CPU to GPU basics

A few beginner-level questions to help move from CPU to GPU. I’ve searched previous responses here but couldn’t find specifics.

I have my code up and running in my local GPU --only one device (for any other beginners running across this post, you need to wrap your Variables (target.cuda()), network (decoder.cuda()) and criterion (criterion.cuda()) in cuda, and it obviously needs to be available in your system: physical GPU, drivers and packages nvidia+cuda.

I want to spin a small GPU cluster and run my RNN there, but I have a few questions:

  1. Are RNNs benefited from GPU’s?

  2. Will code that runs properly in my local GPU run out-of-the-box in a GPU cluster? If not what do I need to be thinking about?

  3. Do GPUs help if I’m using a batch of size 1? Or are batches “good”?

  4. Do I have to manually allocate / transfer or otherwise keep track of which tensor and other objects go to which device? Or does CUDA/PyTorch figure this out automatically?

  5. Do I have to gather anything at the end of the computation? (I’m coming from the Spark world where its a thing sometimes).

  6. For small, simpler models (like the one I’m running) CPU and GPU times will be very similar. If I take this model to a GPU cluster, will I see any improvement? Is the efficiency gain proportional only to model complexity? Or will the simple model run faster the more nodes in my cluster?

Many questions! Feel free to answer one only.


About your question:

  1. Yes, RNNs can benefit from optimized GPU implementations, and PyTorch wraps cudnn, which gives even further speedups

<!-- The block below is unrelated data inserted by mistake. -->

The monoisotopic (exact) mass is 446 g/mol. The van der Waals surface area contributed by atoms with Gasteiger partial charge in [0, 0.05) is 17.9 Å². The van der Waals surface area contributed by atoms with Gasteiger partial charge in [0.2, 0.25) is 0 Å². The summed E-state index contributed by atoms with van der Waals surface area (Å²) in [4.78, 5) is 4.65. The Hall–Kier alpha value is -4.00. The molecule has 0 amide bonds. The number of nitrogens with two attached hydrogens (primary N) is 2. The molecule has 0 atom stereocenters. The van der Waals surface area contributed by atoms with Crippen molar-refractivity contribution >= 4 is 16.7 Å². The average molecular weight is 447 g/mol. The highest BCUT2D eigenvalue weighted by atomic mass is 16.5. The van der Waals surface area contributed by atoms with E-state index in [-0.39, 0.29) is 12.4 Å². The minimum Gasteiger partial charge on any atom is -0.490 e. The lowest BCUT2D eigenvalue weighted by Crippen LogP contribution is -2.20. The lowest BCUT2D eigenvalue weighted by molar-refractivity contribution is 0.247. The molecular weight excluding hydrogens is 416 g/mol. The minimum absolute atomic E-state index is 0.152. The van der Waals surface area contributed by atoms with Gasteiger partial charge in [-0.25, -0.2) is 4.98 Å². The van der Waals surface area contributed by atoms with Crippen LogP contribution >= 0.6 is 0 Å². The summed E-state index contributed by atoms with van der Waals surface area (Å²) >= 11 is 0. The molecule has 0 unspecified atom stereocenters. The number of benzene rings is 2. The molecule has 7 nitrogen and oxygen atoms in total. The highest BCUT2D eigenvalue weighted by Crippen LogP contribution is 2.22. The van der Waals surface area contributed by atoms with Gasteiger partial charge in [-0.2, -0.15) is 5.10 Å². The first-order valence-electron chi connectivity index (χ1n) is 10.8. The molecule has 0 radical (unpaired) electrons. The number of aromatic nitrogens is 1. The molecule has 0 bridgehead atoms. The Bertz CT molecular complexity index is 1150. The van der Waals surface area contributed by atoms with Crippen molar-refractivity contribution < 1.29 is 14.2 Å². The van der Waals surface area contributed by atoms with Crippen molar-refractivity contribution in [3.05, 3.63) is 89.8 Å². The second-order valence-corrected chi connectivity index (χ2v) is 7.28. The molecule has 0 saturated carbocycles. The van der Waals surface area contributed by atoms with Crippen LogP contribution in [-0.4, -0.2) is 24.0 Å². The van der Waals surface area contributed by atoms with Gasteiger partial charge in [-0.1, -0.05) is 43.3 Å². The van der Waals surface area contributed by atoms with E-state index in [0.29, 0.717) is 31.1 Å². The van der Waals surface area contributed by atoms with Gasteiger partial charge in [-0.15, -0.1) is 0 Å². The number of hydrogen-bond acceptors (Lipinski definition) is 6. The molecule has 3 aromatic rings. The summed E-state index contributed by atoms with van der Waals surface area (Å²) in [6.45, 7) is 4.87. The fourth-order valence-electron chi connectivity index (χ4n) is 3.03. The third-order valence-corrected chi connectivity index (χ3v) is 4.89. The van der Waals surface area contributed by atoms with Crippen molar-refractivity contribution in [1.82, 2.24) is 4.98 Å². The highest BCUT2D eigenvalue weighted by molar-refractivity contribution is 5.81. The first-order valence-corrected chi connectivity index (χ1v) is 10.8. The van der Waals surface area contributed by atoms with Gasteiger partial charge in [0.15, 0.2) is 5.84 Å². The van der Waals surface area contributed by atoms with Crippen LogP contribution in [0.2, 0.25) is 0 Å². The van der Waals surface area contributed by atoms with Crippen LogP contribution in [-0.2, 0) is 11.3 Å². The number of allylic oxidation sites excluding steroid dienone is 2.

2. Yes, it will run out of the box, but only in one GPU. If you want to parallelize over multiple GPUs, check http://pytorch.org/docs/master/nn.html#torch.nn.DataParallel for a simple way to distribute computations batch-wise over multiple GPUs
  3. GPUs shine compared to CPUs for larger batch sizes.
  4. If you use nn.DataParallel, everything is handled for you automatically. But you might want to have different ways of using multiple GPUs (for example parts of one model in GPU1, and other parts in GPU2), in which case you need to ship the different parts to the different GPUs yourself (via result.cuda(gpu_idx)).
  5. nn.DataParallel already gathers the information from multiple GPUs for you
  6. For small models, you won’t see any benefits from using GPUs over CPUs, and it won’t improve if you use multiple GPUs. You will need to increase the model size to start to see improvements, because there is some communication overhead to transmit data from different GPUs. Also, there are a number of tricks that are used for improving multi-GPU usage, see https://arxiv.org/abs/1404.5997 for example.

Hope this helps!


Fantastic answer, thanks for the pointers.